It’s not every day you have to fire an old college roommate, but this week Brian Burke, General Manager of the Toronto Maple Leafs hockey team, did just that.
After a six game losing streak, Burke made a tough decision. To remove Leafs coach Ron Wilson, a friend of Burke’s for nearly 40 years, and replace him with Randy Carlyle.
Burke has also known and worked with Carlyle before. In fact, Burke and Carlyle won a Stanley Cup together in 2007 when they both worked for the Anaheim Ducks hockey team. (The Stanley Cup is hockey’s championship trophy.)
Burke decided to make the coaching switch to give the Leafs a better chance to obtain a spot in the playoffs.
Two and a half weeks ago, the Leafs were sitting in the eighth spot which, had they stayed there, would have assured them a spot in the playoffs. Then the team took a nose-dive, losing nine of the next 11 games.
Burke says he also felt some pressure from Leafs fans, who chanted, “Fire Wilson!” at a recent game in the Air Canada Centre. Burke told The Globe and Mail that he didn’t want to put his friend through any more of that kind of abuse from fans. “It was hard to listen to, it was hard to watch,” the Globe reports.
The first game the Leafs played with their new coach was against the Habs (The Montreal Canadiens), an old rival. The Leafs won, 3-1; It was their first win in seven games.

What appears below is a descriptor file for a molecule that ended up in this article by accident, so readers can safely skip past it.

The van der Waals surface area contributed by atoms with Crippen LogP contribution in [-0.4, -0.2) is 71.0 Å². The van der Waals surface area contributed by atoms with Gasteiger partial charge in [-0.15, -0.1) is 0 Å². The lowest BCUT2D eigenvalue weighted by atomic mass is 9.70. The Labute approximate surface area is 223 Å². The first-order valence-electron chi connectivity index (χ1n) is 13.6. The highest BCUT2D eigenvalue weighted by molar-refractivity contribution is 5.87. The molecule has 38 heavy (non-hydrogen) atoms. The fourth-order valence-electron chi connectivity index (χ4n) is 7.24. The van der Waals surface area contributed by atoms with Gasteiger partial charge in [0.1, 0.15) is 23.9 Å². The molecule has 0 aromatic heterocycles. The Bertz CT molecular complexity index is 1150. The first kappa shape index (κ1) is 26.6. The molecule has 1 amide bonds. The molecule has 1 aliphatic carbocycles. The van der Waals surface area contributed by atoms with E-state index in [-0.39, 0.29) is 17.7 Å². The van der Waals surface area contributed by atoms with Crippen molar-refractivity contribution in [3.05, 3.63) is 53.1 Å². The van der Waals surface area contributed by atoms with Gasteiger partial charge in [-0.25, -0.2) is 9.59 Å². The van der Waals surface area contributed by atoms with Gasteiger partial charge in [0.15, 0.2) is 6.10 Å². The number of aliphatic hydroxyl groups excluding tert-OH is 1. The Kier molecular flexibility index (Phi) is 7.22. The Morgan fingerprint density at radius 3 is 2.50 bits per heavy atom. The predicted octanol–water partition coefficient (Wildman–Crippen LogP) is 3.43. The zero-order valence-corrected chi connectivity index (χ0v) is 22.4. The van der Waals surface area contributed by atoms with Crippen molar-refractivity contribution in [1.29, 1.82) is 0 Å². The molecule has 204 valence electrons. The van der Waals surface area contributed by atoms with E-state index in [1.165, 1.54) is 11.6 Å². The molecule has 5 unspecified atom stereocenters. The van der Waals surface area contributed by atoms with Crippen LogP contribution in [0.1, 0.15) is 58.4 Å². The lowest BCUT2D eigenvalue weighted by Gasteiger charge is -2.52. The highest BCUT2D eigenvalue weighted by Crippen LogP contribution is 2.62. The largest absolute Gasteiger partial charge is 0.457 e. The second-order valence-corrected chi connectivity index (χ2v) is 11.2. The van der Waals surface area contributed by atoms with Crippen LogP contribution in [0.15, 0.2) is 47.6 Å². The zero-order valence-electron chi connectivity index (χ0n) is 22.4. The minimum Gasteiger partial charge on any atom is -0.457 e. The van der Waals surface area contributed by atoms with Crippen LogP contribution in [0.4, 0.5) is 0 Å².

They now sit three points behind the Winnipeg Jets, the team they need to pull ahead of in order to secure a play-off spot.
By Jonathan Tilly
Getting a new coach is very similar to getting a new teacher. How can having a new coach make an athlete more successful? How can having a new teacher make a student more successful?
Reading Prompt: Extending Understanding
What do you think are important characteristics of a good coach? Have you had a good coach before? What did he / she do that motivated you?
Primary & Junior
Extend understanding of texts by connecting the ideas in them to their own
knowledge and experience, to other familiar texts, and to the world around them (OME, Reading: 1.6).
extend understanding of texts, including increasingly complex or difficult texts, by connecting the ideas in them to their own knowledge, experience, and
insights, to other familiar texts, and to the world around them (OME, Reading: 1.6).
Grammar Feature: Canadians vs. Canadiens
Have you ever wondered why the name of the Montreal hockey team is spelled “Canadiens” and not “Canadians”? The answer is because the name of the team is French. The full name of the team is Le Club de Hockey Canadiens. Translated to English, this means The Canadian Hockey Club.
Do you know any other words that are spelled similarly in both English and French?